Robert William LaRow, the founder and lead designer at Moderncre8ve, a midcentury modern furniture company based in Cleveland, Ohio grew up in Vermont in a family of woodworkers and carpenters, and learned early on: if you need something, make it yourself. His journey with building things started as a child, making tree houses with my older brother. He went on to have a career as a music producer, working out of New York City and Los Angeles for 15 years. When he reached a point where he was no longer creatively satisfied with the music he was making, he turned to woodworking on the weekends as an outlet for creativity. Around that time, he started dreaming about setting up a home workshop and changing careers so he could spend more time with his kids. Read More Here
California artist Kyle Leonard, who draws stunningly detailed stippled art with millions of dots, is inspired by the natural world and politics, especially the politics that affect the way we treat the environment. “I draw everyday as a creative outlet and for the meditative quality of it.”
Leonard goes on to say that he is “inspired by many different artists like Escher, Haeckel, and street artists like Alexis Diaz and phlegm. I spend about 6 to 100 hours on each piece depending on size and complexity. My main method of drawing is stippling but I also use cross hatching.” See more here
This summer the beautiful beaches, manicured public lawns, and lush forests of Aarhus, Denmark, have become home to some 60 large-scale sculptures. Technicolor, Pop-infused, and nature-inspired works are on view in the city’s outdoor spaces as part of the biennial “Sculpture by the Sea.”
Inaugurated in 2009, this citywide exhibition is free and open to the public and comprises works by sculptors from around the world. Highlights include a winding wall made of tens of thousands of plastic bottle caps by Arun Kumar and a scattering of giant diamonds by Michal Mottyčka.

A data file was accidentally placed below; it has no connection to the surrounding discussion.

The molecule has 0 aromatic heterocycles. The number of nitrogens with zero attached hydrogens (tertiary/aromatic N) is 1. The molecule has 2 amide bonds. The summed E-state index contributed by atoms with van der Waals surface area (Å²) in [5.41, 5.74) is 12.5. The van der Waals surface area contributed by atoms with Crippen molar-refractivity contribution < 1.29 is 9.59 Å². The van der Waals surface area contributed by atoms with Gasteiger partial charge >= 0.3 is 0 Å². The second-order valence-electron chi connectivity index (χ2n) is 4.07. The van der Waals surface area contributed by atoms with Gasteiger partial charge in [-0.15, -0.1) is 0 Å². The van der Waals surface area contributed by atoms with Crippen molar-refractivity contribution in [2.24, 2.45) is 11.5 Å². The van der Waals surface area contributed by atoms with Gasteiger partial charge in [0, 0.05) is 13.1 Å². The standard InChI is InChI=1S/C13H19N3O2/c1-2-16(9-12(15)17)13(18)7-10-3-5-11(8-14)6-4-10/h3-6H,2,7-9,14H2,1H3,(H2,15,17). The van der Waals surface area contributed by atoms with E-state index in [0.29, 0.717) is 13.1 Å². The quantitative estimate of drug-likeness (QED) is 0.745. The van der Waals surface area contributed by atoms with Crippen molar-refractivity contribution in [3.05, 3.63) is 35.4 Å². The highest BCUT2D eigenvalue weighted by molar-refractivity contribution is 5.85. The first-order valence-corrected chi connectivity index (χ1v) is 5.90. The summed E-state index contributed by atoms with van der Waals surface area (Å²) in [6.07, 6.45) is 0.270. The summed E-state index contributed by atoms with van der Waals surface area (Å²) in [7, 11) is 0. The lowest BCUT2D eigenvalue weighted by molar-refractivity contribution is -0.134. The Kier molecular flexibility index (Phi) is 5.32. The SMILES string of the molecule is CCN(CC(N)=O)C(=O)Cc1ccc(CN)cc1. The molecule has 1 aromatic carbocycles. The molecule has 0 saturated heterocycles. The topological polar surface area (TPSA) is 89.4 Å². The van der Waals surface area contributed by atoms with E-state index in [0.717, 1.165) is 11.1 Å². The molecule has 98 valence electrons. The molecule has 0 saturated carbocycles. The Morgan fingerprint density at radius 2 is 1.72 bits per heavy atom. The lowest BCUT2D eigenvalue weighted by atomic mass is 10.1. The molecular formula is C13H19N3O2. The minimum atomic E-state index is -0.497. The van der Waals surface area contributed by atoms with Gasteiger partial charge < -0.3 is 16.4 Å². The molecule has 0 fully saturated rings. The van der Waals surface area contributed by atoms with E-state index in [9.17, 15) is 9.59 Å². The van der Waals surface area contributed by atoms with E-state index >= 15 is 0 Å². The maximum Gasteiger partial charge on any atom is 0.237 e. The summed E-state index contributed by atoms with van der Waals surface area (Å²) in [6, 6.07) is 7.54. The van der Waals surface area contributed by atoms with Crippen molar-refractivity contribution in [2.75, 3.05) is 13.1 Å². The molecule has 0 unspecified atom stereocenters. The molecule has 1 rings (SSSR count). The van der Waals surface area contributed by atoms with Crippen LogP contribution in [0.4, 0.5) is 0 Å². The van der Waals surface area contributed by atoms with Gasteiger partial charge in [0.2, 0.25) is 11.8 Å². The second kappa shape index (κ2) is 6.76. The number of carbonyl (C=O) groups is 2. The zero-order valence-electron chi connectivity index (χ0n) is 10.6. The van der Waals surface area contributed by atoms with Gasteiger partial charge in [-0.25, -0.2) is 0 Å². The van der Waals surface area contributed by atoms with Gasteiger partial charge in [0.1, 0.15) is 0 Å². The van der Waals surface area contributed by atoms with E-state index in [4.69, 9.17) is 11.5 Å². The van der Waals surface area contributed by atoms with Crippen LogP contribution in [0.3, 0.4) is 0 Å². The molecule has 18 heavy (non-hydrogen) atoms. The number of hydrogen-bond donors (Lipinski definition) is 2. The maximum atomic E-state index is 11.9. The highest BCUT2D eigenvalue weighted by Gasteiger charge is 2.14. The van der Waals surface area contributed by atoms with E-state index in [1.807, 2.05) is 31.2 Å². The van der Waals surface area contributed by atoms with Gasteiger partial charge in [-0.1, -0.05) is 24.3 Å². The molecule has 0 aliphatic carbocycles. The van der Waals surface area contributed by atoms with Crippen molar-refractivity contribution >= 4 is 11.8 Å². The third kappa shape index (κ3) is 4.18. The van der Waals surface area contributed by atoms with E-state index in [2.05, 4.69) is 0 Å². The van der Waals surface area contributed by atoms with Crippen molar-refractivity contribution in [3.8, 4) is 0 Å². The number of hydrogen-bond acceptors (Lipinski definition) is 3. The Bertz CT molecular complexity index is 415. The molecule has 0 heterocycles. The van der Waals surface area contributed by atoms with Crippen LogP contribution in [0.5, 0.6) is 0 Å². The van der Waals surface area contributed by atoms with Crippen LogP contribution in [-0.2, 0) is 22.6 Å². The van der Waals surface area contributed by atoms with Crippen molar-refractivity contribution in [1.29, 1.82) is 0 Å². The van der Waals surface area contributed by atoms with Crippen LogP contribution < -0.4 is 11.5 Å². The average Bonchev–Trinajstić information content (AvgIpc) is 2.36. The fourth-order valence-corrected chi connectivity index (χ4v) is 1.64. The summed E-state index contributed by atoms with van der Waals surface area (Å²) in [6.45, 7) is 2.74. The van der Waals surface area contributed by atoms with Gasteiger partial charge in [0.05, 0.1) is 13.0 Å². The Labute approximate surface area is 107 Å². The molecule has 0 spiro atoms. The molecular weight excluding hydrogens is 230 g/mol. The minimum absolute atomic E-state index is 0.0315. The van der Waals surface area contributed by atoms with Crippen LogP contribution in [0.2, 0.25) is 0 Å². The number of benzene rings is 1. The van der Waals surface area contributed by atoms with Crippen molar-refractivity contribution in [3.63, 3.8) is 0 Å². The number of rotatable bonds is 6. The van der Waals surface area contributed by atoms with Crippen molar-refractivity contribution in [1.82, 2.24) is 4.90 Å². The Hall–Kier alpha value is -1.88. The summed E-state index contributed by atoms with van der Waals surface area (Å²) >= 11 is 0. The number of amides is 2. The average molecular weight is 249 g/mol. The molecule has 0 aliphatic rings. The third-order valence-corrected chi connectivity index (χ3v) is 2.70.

Though the Aarhus presentation comes to a close on July 5, iterations of the “Sculpture by the Sea” will be cropping up on Australia’s Bondi Beach this fall and Cottesloe Beach in spring 2016.
For her Spring commission, artist Dora Budor has incorporated real props three 1990s Hollywood blockbusters as central elements for four new sculptures. She encased the artificially weathered and suitcase-sized architectural fragments — a triangular rooftop from Batman Returns (1992), two shipping containers from Johnny Mnemonic (1995), and a row of garage doors from The Fifth Element (1997) — in web-like tangles of steel, silicone, and epoxy clay. They fleetingly evoke the steel trees of Roxy Paine, only dirtier, slimier, and all around much more interesting. Read more
Selçuk Yılmaz creating by hand, animals from steel, "I live in a crowded city and that can sometimes make me feel alienated. Especially when I see how the world is shaped by a passion for consumption. To cope with this fragmentation, I retreat to mountains for summer months. Nature helps me reconnect to the things that matter, and eases the sense of isolation.
For me solitude is a gateway to creativity. My art is a response to social alienation. I see how society is full of turmoil and chaos. Creativity is a process that is alive in all things, and relates with human roots running deep with meaning. This evolution, from poor progress to doing something better needs patience. We need patience and have to know pain." See his incredible work here